By Peter Cunningham

There’s an undeniable truth that people from less affluent backgrounds are at a disadvantage when it comes to finding places at college or university. You can see it in data about student recruitment.

Rich and poor students are separated by more their parents’ earnings – places for students from the lowest rung of the economic ladder are at a premium.

While almost a third of new undergraduate enrolments in the UK in 2016 were from the highest-earning families, only a sixth were from the worst-off families.

Admittedly, acceptance rates for both rich and poor students are on the up. However, places for students from the high-earning backgrounds were increasing almost five times as fast as those for the poorest.

The situation in the US is much different. For one thing, there’s practically no upper limit on what students there can spend on tuition, while in the UK it’s set at £27,000 for undergraduate study. That’s a significant economic barrier.

Recruit older students

But on the positive side, many American universities go out of their way to recruit students who are older and from diverse backgrounds socially, racially and economically as the country’s people have a desire to continually educate and improve themselves at the heart of their psyche.

Some of the big “career” schools – the likes of University of Phoenix, De Vry University, Kaplan University, Grand Canyon University – offer places for students on work-related degrees that particularly appeal to those looking to improve their employability.

A lot of them teach at night-time and their student recruitment drive is more targeted at people who didn’t finish high school or are returning to education, areas where UK universities could perhaps consider reaching out more.

You can understand the concerns of people from less-well-off or deprived backgrounds. They want to learn and get qualifications, but the prospect of going to mainstream university could put them off, such as the fear of not fitting in.

Besides the social barrier between rich and poor students, there are physical barriers for the economically disadvantaged. Perhaps they can’t fit their tuition hours around the work they desperately need to do to survive.

Student recruitment strategy

There are also fears that unscrupulous colleges will gobble up their cash and spit them out without a qualification, as has happened in past scandals. This is where a student recruitment strategy that underlines the benefits of a career school education comes into its own.

Making that positive case is essential because the career schools took a series of big hits during the Obama administration after those scandals.

Their students had access to Title IV funding – they were eligible for federal loans – but a number of colleges were recruiting students from poorer backgrounds with very aggressive marketing techniques and unethical practices, signing them up to a loan and fees they couldn’t afford and investing fee monies into more aggressive marketing.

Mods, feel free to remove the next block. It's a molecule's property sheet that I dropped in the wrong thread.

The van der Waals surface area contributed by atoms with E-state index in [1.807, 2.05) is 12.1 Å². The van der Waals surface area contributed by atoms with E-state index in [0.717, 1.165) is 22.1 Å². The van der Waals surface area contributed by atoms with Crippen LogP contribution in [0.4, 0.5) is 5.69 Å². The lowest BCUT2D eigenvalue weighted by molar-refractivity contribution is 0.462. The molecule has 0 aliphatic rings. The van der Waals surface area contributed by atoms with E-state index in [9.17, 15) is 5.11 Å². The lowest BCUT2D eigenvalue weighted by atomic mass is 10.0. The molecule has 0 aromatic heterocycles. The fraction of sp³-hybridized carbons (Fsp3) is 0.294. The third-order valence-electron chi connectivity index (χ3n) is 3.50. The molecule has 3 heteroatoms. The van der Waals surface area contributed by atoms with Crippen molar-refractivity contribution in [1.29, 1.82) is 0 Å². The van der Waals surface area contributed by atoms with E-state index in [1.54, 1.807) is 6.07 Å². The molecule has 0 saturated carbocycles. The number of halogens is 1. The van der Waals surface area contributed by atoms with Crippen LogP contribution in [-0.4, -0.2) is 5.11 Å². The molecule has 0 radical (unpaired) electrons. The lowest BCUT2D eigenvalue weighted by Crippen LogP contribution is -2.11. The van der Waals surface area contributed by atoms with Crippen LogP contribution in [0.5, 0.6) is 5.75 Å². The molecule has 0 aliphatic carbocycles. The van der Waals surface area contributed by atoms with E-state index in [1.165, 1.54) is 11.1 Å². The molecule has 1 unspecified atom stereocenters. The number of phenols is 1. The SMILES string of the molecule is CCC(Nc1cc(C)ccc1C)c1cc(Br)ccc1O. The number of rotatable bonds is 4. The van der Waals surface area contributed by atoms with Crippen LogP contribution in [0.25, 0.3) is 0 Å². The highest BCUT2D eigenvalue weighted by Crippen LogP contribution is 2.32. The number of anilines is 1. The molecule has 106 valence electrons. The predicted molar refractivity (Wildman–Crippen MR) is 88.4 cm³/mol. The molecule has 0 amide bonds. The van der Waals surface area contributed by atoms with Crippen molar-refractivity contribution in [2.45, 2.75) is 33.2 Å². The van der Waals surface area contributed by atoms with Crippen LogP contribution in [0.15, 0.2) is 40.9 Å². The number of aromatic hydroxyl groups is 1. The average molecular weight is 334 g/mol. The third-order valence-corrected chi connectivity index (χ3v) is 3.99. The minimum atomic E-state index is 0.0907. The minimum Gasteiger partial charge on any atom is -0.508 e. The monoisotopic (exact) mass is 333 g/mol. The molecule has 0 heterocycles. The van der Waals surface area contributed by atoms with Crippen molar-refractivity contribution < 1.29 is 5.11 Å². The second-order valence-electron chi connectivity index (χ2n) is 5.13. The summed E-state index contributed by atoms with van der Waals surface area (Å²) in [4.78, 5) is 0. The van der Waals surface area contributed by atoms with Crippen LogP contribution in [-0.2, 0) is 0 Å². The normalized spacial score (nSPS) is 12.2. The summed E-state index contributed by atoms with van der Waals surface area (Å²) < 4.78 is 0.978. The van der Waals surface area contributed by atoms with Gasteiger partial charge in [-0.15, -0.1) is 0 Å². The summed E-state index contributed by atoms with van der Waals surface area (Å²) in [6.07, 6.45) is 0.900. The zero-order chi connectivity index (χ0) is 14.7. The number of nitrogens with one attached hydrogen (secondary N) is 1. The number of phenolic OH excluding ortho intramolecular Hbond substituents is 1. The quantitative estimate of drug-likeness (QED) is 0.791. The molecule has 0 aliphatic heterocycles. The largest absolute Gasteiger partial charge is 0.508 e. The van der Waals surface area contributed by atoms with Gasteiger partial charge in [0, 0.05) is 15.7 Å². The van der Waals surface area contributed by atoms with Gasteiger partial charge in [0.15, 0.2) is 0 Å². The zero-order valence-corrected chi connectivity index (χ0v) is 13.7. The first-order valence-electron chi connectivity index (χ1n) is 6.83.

They had a high drop-out rate but they had their students’ cash regardless. The first round of US austerity saw the law change under the Gainful Employment Act so that career schools could only have a maximum of 90 percent of their student cohort relying on Title IV funding

Gainful employment

The Gainful Employment Act was also designed to weed out education programmes that leave students with unmanageable education loan debt and lead to low quality job prospects.

Critics of the rule argued that gainful employment would ultimately limit opportunity for students, especially those who turn to for-profit schools for flexible schedules as they juggle family, work and school.

The Trump administration halted the gainful employment rule last summer but The U.S. Department of Education distributed proposals for rewriting.

A lot of the large providers saw a drop in enrolments and adverse effects on share prices.

It used to be that if the economy was taking a dive, people would go back to school to make themselves more employable and if the economy was on the up, they would want qualifications to get a pay rise. But people are questioning paying high prices for education.

International student market

Some of these colleges, who have a commitment to serve a sector of society neglected elsewhere, have been really hurting. The value of the international student market to them is increasing, although it can be difficult for foreign students to secure visas.

Regardless of which side of the Atlantic you study on, there’s real value in having a degree that is tailored to the profession you wish to pursue. And that counts no matter your economic background.

While levelling the playing field is an act that goes way beyond the scope of any college or university, there are clear advantages for everyone in recruiting students from more diverse backgrounds.

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